This research was supported in part by a grant from the Digital Equipment Corporation to the second author. The authors gratefully acknowledge the assistance provided by Professor Merrill Ebner of Boston University in this research. The authors also wish to thank Jan Walker, of Digital Equipment Corporation, for her continuing availability to discuss research objectives, methodologies, and results. Address correspondence to John Storck, Boston University, School of Management, 704 Commonwealth Avenue, Boston, MA 02215. E-mail may be sent to jstorckiStiu.edu.
Through a Glass Darkly What Do People Learn in Videoconferences?
Article first published online: 17 MAR 2006
Human Communication Research
Volume 22, Issue 2, pages 197–219, December 1995
How to Cite
STORCK, J. and SPROULL, L. (1995), Through a Glass Darkly What Do People Learn in Videoconferences?. Human Communication Research, 22: 197–219. doi: 10.1111/j.1468-2958.1995.tb00366.x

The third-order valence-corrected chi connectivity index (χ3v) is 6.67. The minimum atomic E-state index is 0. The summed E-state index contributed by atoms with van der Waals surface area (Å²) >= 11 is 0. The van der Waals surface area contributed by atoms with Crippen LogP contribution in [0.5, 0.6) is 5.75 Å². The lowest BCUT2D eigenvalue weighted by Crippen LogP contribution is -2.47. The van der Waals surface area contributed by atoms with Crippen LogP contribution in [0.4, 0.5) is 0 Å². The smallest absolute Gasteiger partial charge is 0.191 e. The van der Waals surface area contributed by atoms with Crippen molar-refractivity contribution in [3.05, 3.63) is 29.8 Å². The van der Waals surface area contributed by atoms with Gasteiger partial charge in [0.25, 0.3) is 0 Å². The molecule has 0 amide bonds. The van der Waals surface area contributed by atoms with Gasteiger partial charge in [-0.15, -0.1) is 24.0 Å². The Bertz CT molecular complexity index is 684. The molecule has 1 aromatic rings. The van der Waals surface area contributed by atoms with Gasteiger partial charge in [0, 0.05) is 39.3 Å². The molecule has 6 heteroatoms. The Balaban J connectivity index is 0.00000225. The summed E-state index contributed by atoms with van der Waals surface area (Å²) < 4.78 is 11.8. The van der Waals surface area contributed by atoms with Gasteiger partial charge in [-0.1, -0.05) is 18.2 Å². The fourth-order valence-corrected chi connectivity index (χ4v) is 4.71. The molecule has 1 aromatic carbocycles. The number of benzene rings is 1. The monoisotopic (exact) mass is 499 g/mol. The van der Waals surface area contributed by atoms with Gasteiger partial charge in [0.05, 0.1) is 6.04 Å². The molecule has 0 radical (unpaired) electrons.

- Issue published online: 17 MAR 2006
- Article first published online: 17 MAR 2006
Interactive video communication, both in conference rooms and on desktop computers, is becoming an increasingly attractive technology, in large measure for economic reasons. In a longitudinal field study, the authors demonstrate, as have others, positive first-order efficiency effects of this technology. That is, people can achieve the same levels of performance in video interaction as they do in face-to-face interaction. However, the authors also demonstrate some second-order differences between face-to-face and video interaction. They show that the impressions people form of remote others are different from and less positive than the impressions they form of face-to-face others, starting from an equal baseline. The authors also show that people make use of different kinds of information informing their impressions. They frame their results within the context of growing use of interactive video to suggest implications for research and organizational practice.